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GARY — Marvin Rea Sr. is remembered every time someone steps foot into Bowman Academy's gym.

Rea led the Eagles to two boys basketball state championships in 2010 and 2013. And to commemorate his accomplishment, he along with all of his coaching staff and players from the pair of title-winning teams have been immortalized forever on the walls surrounding the court.

While the Eagles' banners are raised on one side of the gym, large cutouts of each member of the state championship teams — including Rea — are mounted on the others.

And nearly one year after Rea's tragic death in a five-vehicle accident on Interstate 65, Bowman Academy decided to make its remembrance of its former coach even more permanent by dedicating and renaming their gym after him.

"He was an outstanding mentor, he was a great father, he was a great coach and he had a knack for bringing people together," Bowman Academy athletic director Arthur Haggard said. "He helped our teams gel win nobody thought that we would win. He was a great visionary. Marvin Rea was so many things. You can't just put one label on him, and he's worthy of being commemorated today."

Kimberly Rea, Marvin Rea's wife, said she began talks with the school last season about possibly dedicating the gym to her late husband but she wanted to wait for a more appropriate time following his death.

And on a night when Bowman Academy (3-2) would square off against Lighthouse (2-1), she said the scenario couldn't have been more perfect. After eight seasons at Bowman Academy, Marvin Rea left the Eagles and continued his coaching career at Lighthouse. During the 2016-17 campaign — Marvin Rea's first and only season with the Lions — he won just seven games and would never have the opportunity to turn the program around.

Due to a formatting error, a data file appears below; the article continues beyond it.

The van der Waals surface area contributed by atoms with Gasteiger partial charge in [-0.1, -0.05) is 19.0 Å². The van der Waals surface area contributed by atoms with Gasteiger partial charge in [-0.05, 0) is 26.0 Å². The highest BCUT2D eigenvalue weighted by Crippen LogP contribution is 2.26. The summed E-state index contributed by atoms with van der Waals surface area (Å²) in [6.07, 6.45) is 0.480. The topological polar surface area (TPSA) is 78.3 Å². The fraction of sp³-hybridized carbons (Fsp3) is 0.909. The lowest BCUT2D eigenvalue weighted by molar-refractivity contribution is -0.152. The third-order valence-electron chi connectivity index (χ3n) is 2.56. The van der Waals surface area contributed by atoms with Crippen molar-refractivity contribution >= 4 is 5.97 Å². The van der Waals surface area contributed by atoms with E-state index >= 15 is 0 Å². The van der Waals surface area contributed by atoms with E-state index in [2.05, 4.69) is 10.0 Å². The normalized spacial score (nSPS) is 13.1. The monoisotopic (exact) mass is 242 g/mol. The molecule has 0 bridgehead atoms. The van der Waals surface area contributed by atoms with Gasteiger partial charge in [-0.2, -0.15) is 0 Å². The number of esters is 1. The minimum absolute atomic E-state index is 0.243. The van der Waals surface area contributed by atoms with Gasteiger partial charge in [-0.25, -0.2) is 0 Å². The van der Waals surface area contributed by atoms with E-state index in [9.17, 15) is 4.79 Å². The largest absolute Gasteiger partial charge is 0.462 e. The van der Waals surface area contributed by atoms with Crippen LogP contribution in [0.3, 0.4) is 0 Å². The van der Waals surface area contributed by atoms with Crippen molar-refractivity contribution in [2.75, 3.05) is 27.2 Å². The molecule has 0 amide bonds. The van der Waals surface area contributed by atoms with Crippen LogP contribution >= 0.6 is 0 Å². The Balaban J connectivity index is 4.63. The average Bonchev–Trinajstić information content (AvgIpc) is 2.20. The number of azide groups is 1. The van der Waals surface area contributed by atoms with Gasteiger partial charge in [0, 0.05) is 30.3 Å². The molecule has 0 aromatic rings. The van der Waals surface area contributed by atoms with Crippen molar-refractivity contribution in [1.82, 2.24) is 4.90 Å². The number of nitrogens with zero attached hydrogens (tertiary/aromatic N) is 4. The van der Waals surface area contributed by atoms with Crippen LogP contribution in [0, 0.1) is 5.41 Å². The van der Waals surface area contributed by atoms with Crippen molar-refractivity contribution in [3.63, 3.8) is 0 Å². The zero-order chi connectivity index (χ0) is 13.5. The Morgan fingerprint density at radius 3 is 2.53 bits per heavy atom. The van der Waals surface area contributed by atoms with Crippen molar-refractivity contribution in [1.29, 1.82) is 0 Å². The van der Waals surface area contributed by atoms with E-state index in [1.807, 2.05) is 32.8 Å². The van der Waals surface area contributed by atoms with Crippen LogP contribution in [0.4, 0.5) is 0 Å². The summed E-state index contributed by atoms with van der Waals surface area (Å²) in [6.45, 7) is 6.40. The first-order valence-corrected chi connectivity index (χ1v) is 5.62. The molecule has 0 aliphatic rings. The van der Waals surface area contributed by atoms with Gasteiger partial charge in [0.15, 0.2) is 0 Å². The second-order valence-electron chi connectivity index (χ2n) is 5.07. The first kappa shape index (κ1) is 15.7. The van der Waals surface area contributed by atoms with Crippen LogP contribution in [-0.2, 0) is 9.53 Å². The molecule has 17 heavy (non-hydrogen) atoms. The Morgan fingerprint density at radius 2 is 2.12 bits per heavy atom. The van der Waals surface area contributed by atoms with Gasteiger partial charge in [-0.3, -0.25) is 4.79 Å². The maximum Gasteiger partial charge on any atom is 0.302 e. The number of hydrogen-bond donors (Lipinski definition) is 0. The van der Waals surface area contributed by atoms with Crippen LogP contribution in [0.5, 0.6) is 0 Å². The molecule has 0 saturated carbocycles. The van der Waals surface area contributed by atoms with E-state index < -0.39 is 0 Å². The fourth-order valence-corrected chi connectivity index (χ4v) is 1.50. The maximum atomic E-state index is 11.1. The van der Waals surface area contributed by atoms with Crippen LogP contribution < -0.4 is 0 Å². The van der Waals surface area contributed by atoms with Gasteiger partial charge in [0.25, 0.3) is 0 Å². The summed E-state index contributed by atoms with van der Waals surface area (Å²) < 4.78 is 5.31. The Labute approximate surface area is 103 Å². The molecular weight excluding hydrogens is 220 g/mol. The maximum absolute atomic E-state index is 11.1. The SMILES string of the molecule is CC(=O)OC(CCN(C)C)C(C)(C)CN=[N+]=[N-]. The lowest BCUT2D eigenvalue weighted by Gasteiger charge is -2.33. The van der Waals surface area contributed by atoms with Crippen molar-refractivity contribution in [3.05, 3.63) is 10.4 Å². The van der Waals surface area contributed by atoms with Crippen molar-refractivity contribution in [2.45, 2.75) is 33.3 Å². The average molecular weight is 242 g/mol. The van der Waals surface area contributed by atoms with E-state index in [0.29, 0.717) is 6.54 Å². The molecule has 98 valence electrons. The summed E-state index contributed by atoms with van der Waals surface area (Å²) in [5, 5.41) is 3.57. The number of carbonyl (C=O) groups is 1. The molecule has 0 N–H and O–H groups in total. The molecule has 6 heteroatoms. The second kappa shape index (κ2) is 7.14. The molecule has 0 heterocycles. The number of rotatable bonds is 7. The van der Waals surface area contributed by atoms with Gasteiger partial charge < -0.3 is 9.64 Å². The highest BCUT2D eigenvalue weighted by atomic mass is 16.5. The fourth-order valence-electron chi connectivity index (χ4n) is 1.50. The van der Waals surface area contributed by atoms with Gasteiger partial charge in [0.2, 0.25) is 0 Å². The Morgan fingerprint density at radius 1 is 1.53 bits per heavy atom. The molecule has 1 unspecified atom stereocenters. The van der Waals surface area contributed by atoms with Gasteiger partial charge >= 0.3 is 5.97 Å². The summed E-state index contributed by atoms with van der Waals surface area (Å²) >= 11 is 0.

But in his absence, Kimberly and Marvin Rea's son, Nick Moore, now has the chance to build his legacy just like his stepfather did in his first season as head coach of the Lions.

"It's a very impactful night for us as a family," Kimberly Rea said. "My son was the starting point guard on the 2010 championship team under his (step)father, and now he's coaching Lighthouse and he's back in his gym again."

Before the game, Kimberly Rea, Moore, Marvin Rea Jr. and the rest of their family were presented with a commemorative sweater and a copy of the gym's declaration. Haggard also called each team's coaching staff and all of Bowman Academy's former players and coaches to center court to honor Marvin Rea. And after posing for several pictures and eventually going their separate ways, it didn't take long for the intensity to rise when the game got underway.

In his first appearance as an opponent, Moore and the Lions trailed 35-33 entering the fourth quarter of a chippy and back-and-fourth contest. His squad took the lead on a 3-pointer by senior guard Timothy Mays but was outscored 15-7 the rest of the way.

Junior guard Tarik Booker led the Eagles with 29 points in the 50-43 win, and helped them pick up their third home victory of the season. Moore said Lighthouse had its opportunities, but despite the loss he acknowledged that this game was a lot bigger than the scoreboard.

"We were there at the end but fell short," Moore said. "It was a great night and a great way to celebrate (my stepfather) and dedicate the gym to him. I think that was the most important thing tonight. "


Sports Reporter

James Boyd is the Lake County prep sports reporter for The Times. He is a graduate of the University of Illinois at Urbana-Champaign and a proud native of Romeoville, Illinois. Before anything else, his main goal in life is to spread love and light.